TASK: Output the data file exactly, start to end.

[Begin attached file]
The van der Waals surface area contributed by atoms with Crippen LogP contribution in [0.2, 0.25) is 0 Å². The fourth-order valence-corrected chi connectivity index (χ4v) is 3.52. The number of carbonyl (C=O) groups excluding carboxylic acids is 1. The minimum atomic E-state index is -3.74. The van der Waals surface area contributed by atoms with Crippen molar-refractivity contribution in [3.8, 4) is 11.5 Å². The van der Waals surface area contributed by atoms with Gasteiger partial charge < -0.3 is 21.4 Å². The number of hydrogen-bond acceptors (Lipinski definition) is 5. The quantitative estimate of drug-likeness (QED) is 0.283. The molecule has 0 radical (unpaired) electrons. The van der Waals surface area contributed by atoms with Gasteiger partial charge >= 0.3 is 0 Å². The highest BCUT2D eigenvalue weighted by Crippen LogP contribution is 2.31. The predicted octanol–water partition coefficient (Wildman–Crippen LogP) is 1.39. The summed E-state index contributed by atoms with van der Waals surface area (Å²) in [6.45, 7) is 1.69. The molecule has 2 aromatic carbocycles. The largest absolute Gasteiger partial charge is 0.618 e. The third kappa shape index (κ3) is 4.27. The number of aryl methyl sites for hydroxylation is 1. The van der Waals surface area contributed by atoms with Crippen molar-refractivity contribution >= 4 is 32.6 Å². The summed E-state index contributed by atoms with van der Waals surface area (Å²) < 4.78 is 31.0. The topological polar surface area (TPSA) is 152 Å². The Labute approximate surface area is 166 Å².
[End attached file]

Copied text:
The van der Waals surface area contributed by atoms with Crippen LogP contribution in [0.2, 0.25) is 0 Å². The fourth-order valence-corrected chi connectivity index (χ4v) is 3.52. The number of carbonyl (C=O) groups excluding carboxylic acids is 1. The minimum atomic E-state index is -3.74. The van der Waals surface area contributed by atoms with Crippen molar-refractivity contribution in [3.8, 4) is 11.5 Å². The van der Waals surface area contributed by atoms with Gasteiger partial charge < -0.3 is 21.4 Å². The number of hydrogen-bond acceptors (Lipinski definition) is 5. The quantitative estimate of drug-likeness (QED) is 0.283. The molecule has 0 radical (unpaired) electrons. The van der Waals surface area contributed by atoms with Gasteiger partial charge >= 0.3 is 0 Å². The highest BCUT2D eigenvalue weighted by Crippen LogP contribution is 2.31. The predicted octanol–water partition coefficient (Wildman–Crippen LogP) is 1.39. The summed E-state index contributed by atoms with van der Waals surface area (Å²) in [6.45, 7) is 1.69. The molecule has 2 aromatic carbocycles. The largest absolute Gasteiger partial charge is 0.618 e. The third kappa shape index (κ3) is 4.27. The number of aryl methyl sites for hydroxylation is 1. The van der Waals surface area contributed by atoms with Crippen molar-refractivity contribution >= 4 is 32.6 Å². The summed E-state index contributed by atoms with van der Waals surface area (Å²) < 4.78 is 31.0. The topological polar surface area (TPSA) is 152 Å². The Labute approximate surface area is 166 Å².